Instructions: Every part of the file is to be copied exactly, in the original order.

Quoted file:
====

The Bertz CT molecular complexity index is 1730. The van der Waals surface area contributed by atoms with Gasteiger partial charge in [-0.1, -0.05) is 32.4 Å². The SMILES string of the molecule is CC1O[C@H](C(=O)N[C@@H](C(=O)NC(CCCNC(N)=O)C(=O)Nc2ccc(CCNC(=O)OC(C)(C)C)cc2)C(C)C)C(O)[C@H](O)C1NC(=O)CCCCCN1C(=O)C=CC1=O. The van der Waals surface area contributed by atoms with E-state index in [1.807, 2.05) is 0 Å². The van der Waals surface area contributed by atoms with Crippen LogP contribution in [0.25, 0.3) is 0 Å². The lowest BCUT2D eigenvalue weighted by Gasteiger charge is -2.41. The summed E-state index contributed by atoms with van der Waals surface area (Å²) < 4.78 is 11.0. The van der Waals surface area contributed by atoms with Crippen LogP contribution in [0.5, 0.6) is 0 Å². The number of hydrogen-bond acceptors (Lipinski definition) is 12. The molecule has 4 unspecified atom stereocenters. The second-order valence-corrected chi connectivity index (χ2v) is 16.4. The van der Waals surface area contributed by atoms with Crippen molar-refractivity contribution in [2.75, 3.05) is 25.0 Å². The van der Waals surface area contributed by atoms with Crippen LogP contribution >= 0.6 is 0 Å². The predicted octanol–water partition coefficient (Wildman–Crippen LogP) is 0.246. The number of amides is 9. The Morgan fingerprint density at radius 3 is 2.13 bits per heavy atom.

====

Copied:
The Bertz CT molecular complexity index is 1730. The van der Waals surface area contributed by atoms with Gasteiger partial charge in [-0.1, -0.05) is 32.4 Å². The SMILES string of the molecule is CC1O[C@H](C(=O)N[C@@H](C(=O)NC(CCCNC(N)=O)C(=O)Nc2ccc(CCNC(=O)OC(C)(C)C)cc2)C(C)C)C(O)[C@H](O)C1NC(=O)CCCCCN1C(=O)C=CC1=O. The van der Waals surface area contributed by atoms with E-state index in [1.807, 2.05) is 0 Å². The van der Waals surface area contributed by atoms with Crippen LogP contribution in [0.25, 0.3) is 0 Å². The lowest BCUT2D eigenvalue weighted by Gasteiger charge is -2.41. The summed E-state index contributed by atoms with van der Waals surface area (Å²) < 4.78 is 11.0. The van der Waals surface area contributed by atoms with Crippen LogP contribution in [0.5, 0.6) is 0 Å². The number of hydrogen-bond acceptors (Lipinski definition) is 12. The molecule has 4 unspecified atom stereocenters. The second-order valence-corrected chi connectivity index (χ2v) is 16.4. The van der Waals surface area contributed by atoms with Crippen molar-refractivity contribution in [2.75, 3.05) is 25.0 Å². The van der Waals surface area contributed by atoms with Crippen LogP contribution >= 0.6 is 0 Å². The predicted octanol–water partition coefficient (Wildman–Crippen LogP) is 0.246. The number of amides is 9. The Morgan fingerprint density at radius 3 is 2.13 bits per heavy atom.